However, reopening seems to be a possibility as soon as they can prove that they are on the level it seems, as Minister Paulwell points out: “The Bureau will be utilising the powers that it has to ensure that these stations will not be selling those products for the time being, until the proprietors can indicate to the Bureau of Standards, which will have to be verified by further testing that the products meet specifications”.

More Gas Stations to be closed as tests ongoing – Gum named as a possible contaminant

So aside from not revealing who the service station operators are or their location, there is also no word on the contaminant or its sources, as this was not revealed!

Instead it appears they collected forty five (45) samples so far. Of that number, only (30) samples had been tested and according to the BSJ Chairman Dr Winston Davidson, the majority of them were contaminated, quote: “Of the 30 samples, 25 - or 83 per cent - were found to be non-compliant or, in fact, contaminated”.

Assuming one (1) sample per Gas Station, the Seventeen (17) Gas Stations are among the twenty five (25) or 83% that tested positive for this as-yet named contaminant. That means eight (8) have not been listed to be closed tonight.

No reason was given for why this was so. So far BSJ testing of Clarendon, Manchester and Westmoreland Gas Stations is complete, with Kingston, St Thomas, St Mary, St Ann and Hanover are to be finished by Wednesday December 30th 2015. Testing of the major importers would not be completed until Saturday January 2nd, 2015.

Also a gel adhesive or gum is being identified as one of the contaminants as reported in the article “Gas pumps ordered closed at 17 service stations”, published Wednesday, December 30, 2015, The Jamaica Observer.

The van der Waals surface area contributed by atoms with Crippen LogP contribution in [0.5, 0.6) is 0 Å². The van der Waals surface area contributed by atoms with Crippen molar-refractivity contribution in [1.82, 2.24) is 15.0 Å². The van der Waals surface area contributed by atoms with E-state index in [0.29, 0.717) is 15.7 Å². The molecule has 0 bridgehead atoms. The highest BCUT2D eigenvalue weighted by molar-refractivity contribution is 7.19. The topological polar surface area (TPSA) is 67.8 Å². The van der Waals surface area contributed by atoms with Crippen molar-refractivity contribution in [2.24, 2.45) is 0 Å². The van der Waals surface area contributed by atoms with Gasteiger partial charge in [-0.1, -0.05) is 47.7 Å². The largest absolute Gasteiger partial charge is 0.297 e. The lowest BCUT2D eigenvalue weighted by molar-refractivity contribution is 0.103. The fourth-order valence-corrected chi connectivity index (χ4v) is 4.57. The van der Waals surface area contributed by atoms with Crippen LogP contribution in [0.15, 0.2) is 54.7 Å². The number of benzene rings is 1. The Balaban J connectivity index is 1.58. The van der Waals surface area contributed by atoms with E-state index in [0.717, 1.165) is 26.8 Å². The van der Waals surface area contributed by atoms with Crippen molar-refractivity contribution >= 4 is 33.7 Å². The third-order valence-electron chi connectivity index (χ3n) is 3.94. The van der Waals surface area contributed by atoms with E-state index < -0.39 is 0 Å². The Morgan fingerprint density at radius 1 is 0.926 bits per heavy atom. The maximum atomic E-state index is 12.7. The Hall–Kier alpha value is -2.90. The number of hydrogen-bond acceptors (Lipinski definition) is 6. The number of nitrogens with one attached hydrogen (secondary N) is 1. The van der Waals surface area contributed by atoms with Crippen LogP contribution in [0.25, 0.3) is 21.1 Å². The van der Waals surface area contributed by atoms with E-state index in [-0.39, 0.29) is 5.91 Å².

However, the composition of this gel adhesive was not revealed, or how it managed to get into the service station operators storage tanks without being noticed by BSJ Inspectors.  This suggests that the contaminant could have been introduced at any point in the Gasolene Trade, making it difficult to assign blame.

 Government seems to be protecting service station operators – Tighter regulation of Gasolene Trade coming

So now we have a mystery; Seventeen (17) out of twenty five (25) Gas Stations closed, their names cannot be revealed, most likely for legal reasons and the contaminant is unknown.

I'm still saying its homemade gasolene made via vacuum pyrolysis of rubber and plastic that has too much sulphur or other gasoline soluble salt contaminants in it as explained in my blog article entitled “BSJ and Petrojam investigating contaminated Gasoline in Jamaica - Why Homemade Gasoline is to blame”. 

Even more troubling is that the Ministry of Science, Technology, Energy and Mining, BSJ or Petrojam is not revealing how to make the contaminated gasolene usable again as well as compensation for damaged vehicles. However, he’s promised traceability of the Gasolene trade i.e. tracking devices on tankers, computerized receipts at ever point, from importer to Gas Station.

Seems like the Government, for some strange reason, is trying to protect the service station operators, as no word seems to be emerging as to how Jamaica motorists are to be compensated for damage to their vehicles!